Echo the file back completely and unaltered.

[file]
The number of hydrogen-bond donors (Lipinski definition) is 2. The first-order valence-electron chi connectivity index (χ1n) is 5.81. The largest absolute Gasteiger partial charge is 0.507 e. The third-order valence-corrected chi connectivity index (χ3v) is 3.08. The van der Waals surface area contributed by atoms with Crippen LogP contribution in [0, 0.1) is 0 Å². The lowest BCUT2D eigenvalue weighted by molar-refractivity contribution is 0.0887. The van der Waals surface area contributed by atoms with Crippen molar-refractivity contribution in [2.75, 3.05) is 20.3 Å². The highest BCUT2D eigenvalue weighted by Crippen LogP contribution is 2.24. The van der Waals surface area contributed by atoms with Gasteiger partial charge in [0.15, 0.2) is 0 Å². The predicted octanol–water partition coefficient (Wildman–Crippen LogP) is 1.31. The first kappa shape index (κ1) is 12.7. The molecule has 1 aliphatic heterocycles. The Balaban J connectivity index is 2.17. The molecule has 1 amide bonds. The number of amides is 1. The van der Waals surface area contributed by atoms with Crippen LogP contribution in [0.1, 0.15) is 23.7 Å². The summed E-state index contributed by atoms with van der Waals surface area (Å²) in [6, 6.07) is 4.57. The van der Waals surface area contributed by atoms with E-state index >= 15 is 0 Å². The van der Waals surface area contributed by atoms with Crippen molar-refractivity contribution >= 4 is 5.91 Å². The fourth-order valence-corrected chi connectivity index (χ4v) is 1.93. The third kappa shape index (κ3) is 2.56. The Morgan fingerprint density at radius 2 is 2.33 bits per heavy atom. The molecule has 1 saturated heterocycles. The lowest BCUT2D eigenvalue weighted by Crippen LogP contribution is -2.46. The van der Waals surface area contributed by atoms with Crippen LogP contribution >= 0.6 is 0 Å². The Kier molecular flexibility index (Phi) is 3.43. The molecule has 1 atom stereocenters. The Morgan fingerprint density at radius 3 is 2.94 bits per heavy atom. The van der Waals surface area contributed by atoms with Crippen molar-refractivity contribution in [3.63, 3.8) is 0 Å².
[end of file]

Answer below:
The number of hydrogen-bond donors (Lipinski definition) is 2. The first-order valence-electron chi connectivity index (χ1n) is 5.81. The largest absolute Gasteiger partial charge is 0.507 e. The third-order valence-corrected chi connectivity index (χ3v) is 3.08. The van der Waals surface area contributed by atoms with Crippen LogP contribution in [0, 0.1) is 0 Å². The lowest BCUT2D eigenvalue weighted by molar-refractivity contribution is 0.0887. The van der Waals surface area contributed by atoms with Crippen molar-refractivity contribution in [2.75, 3.05) is 20.3 Å². The highest BCUT2D eigenvalue weighted by Crippen LogP contribution is 2.24. The van der Waals surface area contributed by atoms with Gasteiger partial charge in [0.15, 0.2) is 0 Å². The predicted octanol–water partition coefficient (Wildman–Crippen LogP) is 1.31. The first kappa shape index (κ1) is 12.7. The molecule has 1 aliphatic heterocycles. The Balaban J connectivity index is 2.17. The molecule has 1 amide bonds. The number of amides is 1. The van der Waals surface area contributed by atoms with Crippen LogP contribution in [0.1, 0.15) is 23.7 Å². The summed E-state index contributed by atoms with van der Waals surface area (Å²) in [6, 6.07) is 4.57. The van der Waals surface area contributed by atoms with E-state index >= 15 is 0 Å². The van der Waals surface area contributed by atoms with Crippen molar-refractivity contribution >= 4 is 5.91 Å². The fourth-order valence-corrected chi connectivity index (χ4v) is 1.93. The third kappa shape index (κ3) is 2.56. The Morgan fingerprint density at radius 2 is 2.33 bits per heavy atom. The molecule has 1 saturated heterocycles. The lowest BCUT2D eigenvalue weighted by Crippen LogP contribution is -2.46. The van der Waals surface area contributed by atoms with Crippen LogP contribution >= 0.6 is 0 Å². The Kier molecular flexibility index (Phi) is 3.43. The molecule has 1 atom stereocenters. The Morgan fingerprint density at radius 3 is 2.94 bits per heavy atom. The van der Waals surface area contributed by atoms with Crippen molar-refractivity contribution in [3.63, 3.8) is 0 Å².